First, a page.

This weekend I enjoyed one of the craziest–and most fun–meals I’ve yet to experience. Gracious friends invited us over for shabu-shabu–a Japanese dish that owes its name (if Wikipedia is to be believed) to the sound the food makes as it cooks in bubbling broth–along with the host’s amazing margaritas. Already known for his margaritas, our friend had kicked things up a notch after a recent trip to Cozumel. He promised they were even Better now that he was using a homemade lime sour mix. I was asked to bring dessert and also slipped in an app as I’d just seen a Must-Make-This-Now recipe in a recent Bon Appetit.

So, we have Bacony Roasted Chickpeas: a Mediterranean-American-Italian appetizer.

tasting as good as they look

tasting as good as they look

They were simple to make–just a handful of ingredients–and went down easy with the made-to-order margaritas.

margarita anyone?

margarita anyone?

The shabu-shabu was also great fun. Think fondue with an ethnic, less kitschy twist. Our hostess had set it up perfectly: Both halves of the pot held boiling broth, though one half also had a few drops of hot sauce added. Ingredients from the trays of prepped food (gorgeous shrimp, fish balls, mochi, shiitake mushrooms, bok choy, tofu, sprouts, udon) were tossed into the broth with chopsticks, then fished out when cooked as desired. Between “interactive eating” and the fabulous ingredients, this meal was as stellar as they come. As we enjoyed tossing and fishing (and eating), we patted ourselves on the back: save the tequila in the drinks, this was crazy-healthy party food.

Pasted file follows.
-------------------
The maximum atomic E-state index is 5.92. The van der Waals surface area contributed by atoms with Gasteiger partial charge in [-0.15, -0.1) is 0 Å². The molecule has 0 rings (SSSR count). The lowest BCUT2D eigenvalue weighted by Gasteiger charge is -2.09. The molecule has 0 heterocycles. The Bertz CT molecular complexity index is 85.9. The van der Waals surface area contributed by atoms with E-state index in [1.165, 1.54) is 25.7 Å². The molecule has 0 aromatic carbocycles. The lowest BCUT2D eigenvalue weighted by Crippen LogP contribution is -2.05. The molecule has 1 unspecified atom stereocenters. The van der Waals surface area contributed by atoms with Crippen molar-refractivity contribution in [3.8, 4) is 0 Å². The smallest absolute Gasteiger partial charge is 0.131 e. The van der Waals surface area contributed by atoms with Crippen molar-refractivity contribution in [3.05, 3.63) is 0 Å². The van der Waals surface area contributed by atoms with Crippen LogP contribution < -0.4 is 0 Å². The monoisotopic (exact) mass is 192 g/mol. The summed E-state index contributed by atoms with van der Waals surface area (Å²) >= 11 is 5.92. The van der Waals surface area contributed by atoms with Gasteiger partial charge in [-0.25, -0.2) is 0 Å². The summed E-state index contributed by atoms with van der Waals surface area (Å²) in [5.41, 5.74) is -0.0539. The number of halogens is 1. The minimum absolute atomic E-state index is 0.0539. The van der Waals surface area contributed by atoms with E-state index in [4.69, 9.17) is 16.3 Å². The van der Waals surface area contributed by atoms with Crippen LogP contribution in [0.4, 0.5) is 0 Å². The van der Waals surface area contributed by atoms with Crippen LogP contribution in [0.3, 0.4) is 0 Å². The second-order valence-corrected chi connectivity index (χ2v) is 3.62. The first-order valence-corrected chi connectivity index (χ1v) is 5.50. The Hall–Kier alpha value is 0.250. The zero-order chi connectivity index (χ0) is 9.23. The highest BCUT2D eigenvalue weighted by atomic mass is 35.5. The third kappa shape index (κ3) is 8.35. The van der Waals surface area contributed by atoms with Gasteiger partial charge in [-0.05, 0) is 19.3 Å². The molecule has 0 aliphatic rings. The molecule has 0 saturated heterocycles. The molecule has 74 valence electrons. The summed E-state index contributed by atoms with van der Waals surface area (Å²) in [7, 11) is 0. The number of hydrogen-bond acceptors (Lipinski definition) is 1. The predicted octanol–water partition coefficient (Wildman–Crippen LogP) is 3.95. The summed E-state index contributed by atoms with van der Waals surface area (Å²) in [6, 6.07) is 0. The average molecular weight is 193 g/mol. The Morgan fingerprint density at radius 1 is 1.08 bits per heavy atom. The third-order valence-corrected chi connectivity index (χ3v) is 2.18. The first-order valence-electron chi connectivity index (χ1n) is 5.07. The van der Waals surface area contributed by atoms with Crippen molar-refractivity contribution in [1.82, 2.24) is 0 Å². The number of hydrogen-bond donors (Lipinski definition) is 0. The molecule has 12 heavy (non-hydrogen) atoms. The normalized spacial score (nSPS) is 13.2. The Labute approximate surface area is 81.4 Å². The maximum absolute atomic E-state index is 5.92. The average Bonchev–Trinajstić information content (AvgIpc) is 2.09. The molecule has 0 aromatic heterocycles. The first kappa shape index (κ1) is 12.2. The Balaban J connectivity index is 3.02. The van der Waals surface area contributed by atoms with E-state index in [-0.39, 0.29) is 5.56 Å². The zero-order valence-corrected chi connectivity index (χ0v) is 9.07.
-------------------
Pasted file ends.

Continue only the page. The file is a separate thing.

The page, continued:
Shabu Shabu

Shabu-Shabu

boiling broth

boiling broth

Those back-pats ended, though, when the ice-cream cakes came out. With extra mint-chocolate chip ice cream on hand, I’d made two layer cakes of chocolate cookie crumb crusts (14 or so ounces cookies crushed to crumbs and mixed with 1/4 cup melted butter, then pressed into a 13x9ish-inch pan and frozen), a thick layer of minty ice cream, generous drizzles of homemade hot fudge sauce, and clouds of sweetened whipped cream. With cases of Girl Scout cookies in the basement, I couldn’t resist topping the cakes with cookie pieces. One cake might have done it for the amount we needed; I made two so I could stir creme de menthe (3 or so tablespoons) into the ice cream that went in the cake for the grown-ups. It was Grasshopper Cake, after all.

finale!

finale!

Adding the pepperoni pizza ordered in for the kids, this was quite a feast. A culinary mash-up indeed. Here’s to great meals and great friends and great times. If you want to entertain, but worry think that you can’t come up with the Perfect menu, take a page from this post. The foods don’t have to go together. They need only to be made (or purchased) and eaten in the spirit of friendship.